Sauk County Land Resources & Environment (LRE) and the University of Wisconsin Madison Division of Extension Sauk County are currently working to provide education programs and resources to help protect pollinators in the area.
One goal of the group is to increase pollinator habitat. As part of the efforts, the county worked together to provide pollinator garden kits to local organizations and groups throughout Sauk County. The free kits were made available to qualifying organizations thanks to funding provided by the Ho-Chunk Nation and Sauk County. The River Valley Area Community Gardens (RVACG) in Spring Green received a kit.
The plants came from Prairie Nursery out of Westfield, WI, excellent native plant nursery, said Rose Ellen Schneider, and organizer for RVACG. Each Kit includes 32 native plants loved by pollinators. Plants are for well-drained soil in full sun.
The garden will be located on the northern end of section 2 of our perennial garden.
Included in the kit are 32 plants which are early summer bloomers of Smooth Penstemon and Ohio Spiderwort; mid-summer bloomers of Butterflyweed, Wild Senna, Stiff Coreopsis, and Purple Prairie Clover; late summer bloomers of Purple Coneflower, Sweet Joe Pye Weed, Prairie Blazing Star, Bergamot, and Ironweed; Fall bloomers of New England Aster and Ohio Goldenrod, and the native grass is Prairie Dropseed.. Our plans are to expand that whole section 2 to native pollinator friendly plants over the next couple of years.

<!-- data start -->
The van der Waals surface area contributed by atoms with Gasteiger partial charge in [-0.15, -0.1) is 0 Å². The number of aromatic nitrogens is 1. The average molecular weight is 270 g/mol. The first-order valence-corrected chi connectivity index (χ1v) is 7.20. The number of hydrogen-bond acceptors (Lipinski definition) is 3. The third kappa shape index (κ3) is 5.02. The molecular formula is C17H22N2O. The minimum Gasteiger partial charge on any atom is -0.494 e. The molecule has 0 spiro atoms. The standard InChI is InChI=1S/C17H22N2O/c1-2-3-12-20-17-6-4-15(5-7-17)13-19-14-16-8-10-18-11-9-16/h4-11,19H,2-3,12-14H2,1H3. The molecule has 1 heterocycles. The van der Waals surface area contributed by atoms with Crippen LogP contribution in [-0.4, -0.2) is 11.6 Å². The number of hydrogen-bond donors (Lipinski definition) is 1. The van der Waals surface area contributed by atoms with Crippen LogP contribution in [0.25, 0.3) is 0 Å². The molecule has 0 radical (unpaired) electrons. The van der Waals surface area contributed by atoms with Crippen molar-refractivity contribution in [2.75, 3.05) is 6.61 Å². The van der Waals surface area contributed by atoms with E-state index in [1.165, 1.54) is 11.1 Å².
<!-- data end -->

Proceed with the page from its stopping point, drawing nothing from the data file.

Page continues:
Pollinators like birds, bats, and butterflies don’t have an easy job. They are responsible for bringing us one out of every three bites of food. According to the University of Wisconsin Madison, approximately three-quarters of the world’s major food crops require or benefit from animal pollination. Pollinators sustain our natural resources and ecosystems as they travel from plant to plant to help them reproduce. However, many pollinator populations are in decline. There are a variety of reasons like pollution, misuse of chemicals, diseases and changes in climate patterns. Another large reason for the decline is the loss of habitat.
The Sauk County pollinator protection collaboration between Sauk County LRE and Extension Sauk County hopes to increase pollinator habitat throughout the County but also hopes members of the public are able to learn more about pollinators and take steps to help on their own. For a list of steps you can take, visit sauk.extension.wisc.edu and click on the Sauk County Pollinator Protection Resources page.
Schnieder said the RVACG plans to hold an open house for the community to learn more about the pollinator garden and see the plants progress.
The RVACG also received Eureka Grant funds from the River Valley A.R.T.S, formally the Spring Green Area Arts Coalition, to curate the Busy Bee Garden Club, a gardening and arts and crafts club for area kids.
The program will use the grant funds for arts and crafts supplies.
The RVACG held a meet and greet for families in the club on May 16, and the program will officially begin with planting and arts in June.
“The Busy Bees Meet and Greet went great. Kids, parents and gardeners are really excited to start in June. Looking forward to it,” said Schnieder.